Proposition 120 would amend the Arizona Constitution to declare Arizona's sovereign and exclusive authority and jurisdiction over the air, water, public lands, minerals, wildlife and other natural resources within the Arizona's boundaries. All three Republican candidates for Legislative District Six – Chester Crandell, Bob Thorpe, and Brenda Barton – are chief proponents of Proposition 120.

The Republican-controlled Legislature not only wants to grab "exclusive authority" over all parks, forests and public lands - millions of acres that Arizonans cherish and enjoy - it has indicated that once it has them, it will sell them off to private interests.

Our public lands are Arizona's heritage. They provide us with clean water, clean air, wildlife habitat and unsurpassed recreation opportunities. The Legislature wants to sell our freedom to hike, camp, hunt, fish, view wildlife and enjoy unsurpassed scenery to whomever they wish, for whatever reason. Our public lands are essential to the quality of life we enjoy.

Proposition 120 is a budget disaster. The legislature cannot even manage our state parks and rest areas.

With so many important issues facing Arizona, we need to elect candidates who will work together to move our state forward. It is critical that the voters reject politics and policies of division and extremism. Voters should overwhelmingly reject Proposition 120. And voters in LD6 should soundly repudiate Chester Crandell, Bob Thorpe, and Brenda Barton and their immoderate ideology and uncompromising policies.


James Kimes

Former District 1 Democratic candidate

Arizona House of Representatives

Prescott Valley, Ariz.


Dear Editor,

As usual, the Observer has hit the nail square on the head in this editorial about the 2012 election. It expresses much of what I and other Americans have been thinking for quite some time, with great frustration that none of our so-called leaders “get it.”

To all our leaders, I add these words: “CAN YOU HEAR US NOW??? AND IF YOU DON’T, THIS COULD GET REALLY UGLY.”

Belinda Stephenson

Social Security retiree;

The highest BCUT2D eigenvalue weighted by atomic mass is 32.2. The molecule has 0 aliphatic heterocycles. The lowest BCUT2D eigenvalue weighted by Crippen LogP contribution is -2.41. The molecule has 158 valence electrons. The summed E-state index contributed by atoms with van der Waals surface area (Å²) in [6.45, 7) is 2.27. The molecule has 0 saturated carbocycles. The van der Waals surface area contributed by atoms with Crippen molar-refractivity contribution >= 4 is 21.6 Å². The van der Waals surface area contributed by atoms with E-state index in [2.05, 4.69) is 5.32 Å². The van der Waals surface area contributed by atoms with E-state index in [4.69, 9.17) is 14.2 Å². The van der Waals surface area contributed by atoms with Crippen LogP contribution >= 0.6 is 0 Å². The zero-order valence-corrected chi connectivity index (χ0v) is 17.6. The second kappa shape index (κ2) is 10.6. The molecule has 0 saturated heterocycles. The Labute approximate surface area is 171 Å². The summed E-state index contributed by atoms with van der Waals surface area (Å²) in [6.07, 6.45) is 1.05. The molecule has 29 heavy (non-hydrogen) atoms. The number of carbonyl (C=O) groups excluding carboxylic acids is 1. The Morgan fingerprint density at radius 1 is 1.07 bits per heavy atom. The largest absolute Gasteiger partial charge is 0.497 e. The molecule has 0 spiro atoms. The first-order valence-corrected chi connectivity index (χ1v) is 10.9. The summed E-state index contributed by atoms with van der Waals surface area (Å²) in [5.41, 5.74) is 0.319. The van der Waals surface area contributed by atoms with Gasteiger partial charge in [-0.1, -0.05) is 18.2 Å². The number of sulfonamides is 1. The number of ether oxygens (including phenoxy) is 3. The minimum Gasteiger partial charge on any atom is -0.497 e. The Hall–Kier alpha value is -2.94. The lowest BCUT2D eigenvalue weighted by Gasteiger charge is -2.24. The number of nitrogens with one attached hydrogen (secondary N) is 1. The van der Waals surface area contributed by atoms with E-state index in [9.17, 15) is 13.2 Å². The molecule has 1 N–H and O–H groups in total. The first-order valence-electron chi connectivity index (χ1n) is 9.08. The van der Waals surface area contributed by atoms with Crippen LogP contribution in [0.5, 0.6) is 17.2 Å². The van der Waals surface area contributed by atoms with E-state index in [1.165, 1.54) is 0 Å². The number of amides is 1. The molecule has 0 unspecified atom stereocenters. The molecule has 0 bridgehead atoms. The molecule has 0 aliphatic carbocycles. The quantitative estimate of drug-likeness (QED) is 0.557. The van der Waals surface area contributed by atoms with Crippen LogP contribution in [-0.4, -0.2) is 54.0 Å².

Former corporate employee and law enforcement officer

Little Rock, Ark.



Stay tuned for new stories coming soon on the homeless, the dumping of toxic waste in Sedona’s Oak Creek, Walmart workers, book reviews, Bring Back the Saturnalia, and much more.

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The Sedona Observer is a nonprofit national newspaper that uses the setting of Sedona, Ariz., as a microcosm of the macrocosm and all of America. It delivers universal truth to a universal audience via universal technology and now serves free subscribers from all around the globe.

It shuns advertising to preserve the integrity of its editorial content and avoid the censorship and control exerted by advertising on today’s media. Therefore, it earns no revenues relies on public donations. It is produced out of pocket by volunteer journalists as an effort to preserve genuine public service journalism, emancipate media, serve as a new business model to replace archaic ones that rely on failed advertising, and restore truth to “the soul of democracy.”

The Observer remains dedicated to reviving journalism, the soul of democracy, to a principle-based practice instead of its current state as a profit-obsessed commodity based on sensationalism and the propaganda of Big Business, Big Medicine, and Big Pharma and other corrupt controllers of news and information. In order to change America, we must change its media first by transforming its current business models and practices.

Read some of our award-winning columns:

Flying in Formation

Let the Media Revolution Begin

Invisible Sedona

Labor & Workplace Page

Truth in Medicine


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Who Will Win the U.S. Presidential Election -- and Why













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Views and statements expressed here do not necessarily represent the editorial stance of this newspaper. The Sedona Observer abides by media law and upholds the time-honored policies of the Journalism Code of Ethics. It publishes all opinions under the First Amendment and welcomes those with opposing views to submit letters and testimonials.